Powell, who noted that the First Amendment is designed to allow people to say what they want, but added that "false statements, especially those made knowingly, could find you in court." Nuance matters, Powell told the Cook County Record, adding that each state is responsible for its own libel law. It matters where a defendant is based and where the plaintiff is based, Powell said.

On a general note, companies do not have emotions, so they cannot include any emotion-related claims in any suit, the attorney said. However, some businesses are "inseparable from their owners." In the case of a supersized company like Amazon, while Jeff Bezos is inextricably linked to the company, it is unlikely he could argue he is personally being attacked. 

"But for some Mom-and-Pop company, most people would understand you are criticizing the owner," Powell said.

A number of the cases Powell has been involved in center on a competitor posting disparaging and false comments online. These could also violate deceptive trade practice statutes.

"Let us assume the comments are false," said Powell. "(A company) can bring suit but may be limited in terms of damages, has to measure their effect on their business, their reputation, and whether they deter people from dealing with that business."

But the bar is high if a corporation believes it is the subject of false allegations, but the comments are made on an issue of public concern and interest. Further, the plaintiff has to prove actual malice – that the poster knew the allegation was false and made it anyway. When dealing with the internet, those making allegations are often moving targets and part of what Powell describes as the "beehive," where many claims are made by many individuals.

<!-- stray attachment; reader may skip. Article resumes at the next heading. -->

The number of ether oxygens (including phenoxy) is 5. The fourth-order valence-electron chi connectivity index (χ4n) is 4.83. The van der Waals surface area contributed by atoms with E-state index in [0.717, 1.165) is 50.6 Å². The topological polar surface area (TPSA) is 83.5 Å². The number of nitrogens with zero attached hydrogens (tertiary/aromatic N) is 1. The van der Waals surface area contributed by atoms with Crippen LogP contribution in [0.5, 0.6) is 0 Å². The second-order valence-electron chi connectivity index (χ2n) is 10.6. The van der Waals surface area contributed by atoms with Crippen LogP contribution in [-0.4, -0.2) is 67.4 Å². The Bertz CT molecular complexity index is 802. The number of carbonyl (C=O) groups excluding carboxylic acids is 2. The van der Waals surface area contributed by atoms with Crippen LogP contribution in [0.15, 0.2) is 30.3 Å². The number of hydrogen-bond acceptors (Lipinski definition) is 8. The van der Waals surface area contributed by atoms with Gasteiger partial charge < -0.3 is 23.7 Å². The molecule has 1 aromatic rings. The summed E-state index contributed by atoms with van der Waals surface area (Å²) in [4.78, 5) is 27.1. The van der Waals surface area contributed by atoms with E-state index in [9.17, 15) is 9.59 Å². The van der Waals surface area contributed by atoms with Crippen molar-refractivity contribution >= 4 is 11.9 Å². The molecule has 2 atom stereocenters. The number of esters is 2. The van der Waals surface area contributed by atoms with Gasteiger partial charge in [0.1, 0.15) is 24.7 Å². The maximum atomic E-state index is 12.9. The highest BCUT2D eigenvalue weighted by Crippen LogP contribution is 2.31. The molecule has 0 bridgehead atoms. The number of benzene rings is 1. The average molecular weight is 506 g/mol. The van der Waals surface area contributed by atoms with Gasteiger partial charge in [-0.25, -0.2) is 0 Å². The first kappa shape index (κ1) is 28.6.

In addition, courts are "very reluctant" to invoke prior restraint of speech, that "you can never say anything bad." This allows allegations to resurface within the "beehive," Powell added.

But if a company does identify a target, it can file suit, conduct discovery, and identify who sent out a tweet, for example. And those displaying bravado online often change their thinking when faced with real life consequences, Powell said.

In Illinois, individuals and groups are also protected, to some degree, by the Citizen Participation Act, said attorney Daliah Saper of the Saper Law Firm in Chicago.

The act is designed to balance the right of a person to file suit for an injury with the rights of people to write and speak freely on issues of public concern. If a major company is the subject to allegations that may be "rhetorical, hyperbolic, or flowery," it is unlikely to be successful when it is at the center of a public debate, Saper told the Cook County Record.

Consistently false statements are also covered unless malice can be proved, and the burden of proof is on the plaintiff, Saper explained. A company then has to decide whether it is worth pursuing those disparaging it online. They need to be found, identified and served papers.

"The cost could be prohibitive," Saper said. "It might be better to spend on public relations rather than pursue individual posters, though this does not mean someone should not be pursued."